In 2012-13, Columbia posted home wins over eventual NCAA Tournament teams Villanova and Harvard in Levien Gymnasium.
 
Smith led Columbia to its second straight 15-win season in 2011-12, marking the first time the Lions accomplished that feat since 1977-78 and 1978-79 under Tom Penders. Brian Barbour earned first team All-Ivy honors and was also an all-region NABC all-region selection.
 
In Smith's first season in 2010-11, the Lions finished with a 15-13 record, which was the first winning season for a new Columbia head coach in 33 years. The Lions increased their scoring output by more than 10 points a game and went over the 70 point mark on 15 occasions. Guards Noruwa Agho (first team) and Barbour (honorable mention) were All-Ivy League selections, while Agho was also honored on the regional level by the NABC and the Metropolitan Writers Association.
 
Prior to his appointment at Columbia in May of 2010, Smith spent 18 seasons as an assistant coach on the NCAA Division I level, including nine seasons (2001-10) at Saint Mary's College, one season at Air Force (2000-01) and eight years at the University of San Diego (1992-2000).
 
While at Saint Mary's, he played an integral role in building the Gaels program into a perennial championship contender in the West Coast Conference. In his nine seasons in Moraga, the Gaels made three NCAA Tournament (2005, '08, '10) appearances and earned one National Invitation Tournament (2009) bid. Saint Mary's averaged 23 wins over his last six seasons on the staff, including a 81-20 record over the last three seasons. In 2009-10, Saint Mary's finished with a 28-6 record, advanced to the Sweet 16 of the NCAA Championship and were ranked 19th nationally in the final ESPN/USA Today Coaches Poll. As the associate head coach under Randy Bennett, Smith was also responsible for coordinating the team's offense and played a key role in the recruitment of all-conference players such as Matthew Dellavedova, Patty Mills, Diamon Simpson and Mickey McConnell. Mills (San Antonio) and Dellavedova (Cleveland) are currently playing in the NBA.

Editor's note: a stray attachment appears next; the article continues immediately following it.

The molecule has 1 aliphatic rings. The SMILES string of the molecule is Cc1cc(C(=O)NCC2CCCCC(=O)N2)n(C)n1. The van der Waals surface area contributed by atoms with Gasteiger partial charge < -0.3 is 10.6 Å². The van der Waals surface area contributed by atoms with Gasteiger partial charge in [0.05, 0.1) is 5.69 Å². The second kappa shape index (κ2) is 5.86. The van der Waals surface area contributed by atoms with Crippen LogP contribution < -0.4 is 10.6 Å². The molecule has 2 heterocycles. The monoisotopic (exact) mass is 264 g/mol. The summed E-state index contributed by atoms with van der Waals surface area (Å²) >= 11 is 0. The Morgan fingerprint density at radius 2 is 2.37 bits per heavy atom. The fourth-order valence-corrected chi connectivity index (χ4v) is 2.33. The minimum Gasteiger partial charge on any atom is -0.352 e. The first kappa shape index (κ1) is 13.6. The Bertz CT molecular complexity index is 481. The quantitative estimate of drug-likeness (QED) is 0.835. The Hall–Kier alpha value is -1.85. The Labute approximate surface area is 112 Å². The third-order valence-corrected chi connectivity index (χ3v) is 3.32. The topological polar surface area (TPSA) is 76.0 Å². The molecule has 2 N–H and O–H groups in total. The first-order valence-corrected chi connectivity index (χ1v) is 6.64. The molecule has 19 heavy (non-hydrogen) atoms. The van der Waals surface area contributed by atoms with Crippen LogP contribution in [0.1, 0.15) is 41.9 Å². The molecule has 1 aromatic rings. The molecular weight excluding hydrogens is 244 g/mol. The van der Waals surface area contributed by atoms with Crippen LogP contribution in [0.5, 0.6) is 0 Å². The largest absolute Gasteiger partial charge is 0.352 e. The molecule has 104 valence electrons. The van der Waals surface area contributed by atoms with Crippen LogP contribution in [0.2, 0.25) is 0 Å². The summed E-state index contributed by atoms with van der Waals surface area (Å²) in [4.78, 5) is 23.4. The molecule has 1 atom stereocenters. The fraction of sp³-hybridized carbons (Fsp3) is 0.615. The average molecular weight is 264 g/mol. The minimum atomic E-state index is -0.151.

During his one season at Air Force, Smith served as the Falcons' offensive and recruiting coordinator and also took a lead role with player development and scouting. He was instrumental in the recruitment of 2003-04 Mountain West Conference Player of the Year Nick Welch along with all-conference players Antoine Hood and A.J. Kuhle.
 
Before joining the Academy, Smith served eight seasons as an assistant coach at the University of San Diego from 1992-2000 under Hank Egan and Brad Holland. During his time at San Diego, Smith helped lead the Toreros to their second-highest win total in school history (20 in 1999-2000) and as associate head coach, orchestrated a defense that allowed the lowest opponent scoring average (62.6) in the West Coast Conference (62.6 in 1999-2000).
 
Born in El Paso, Texas, Smith graduated in 1992 from Hamilton College with a degree in English literature. He also played basketball and helped lead the Continentals to a 26-1 record the No. 1 ranking in the nation for NCAA Division III as a junior, helping Hamilton to an Eastern College Athletic Conference (ECAC) championship. He also shot 51.3 percent from three-point range, which still stands as a Hamilton single-season record.
 
Smith also earned a master's degree in educational leadership from the University of San Diego, where he began his coaching career. Kyle and his wife, Katie, have three sons, Rocco, Bo and Luke.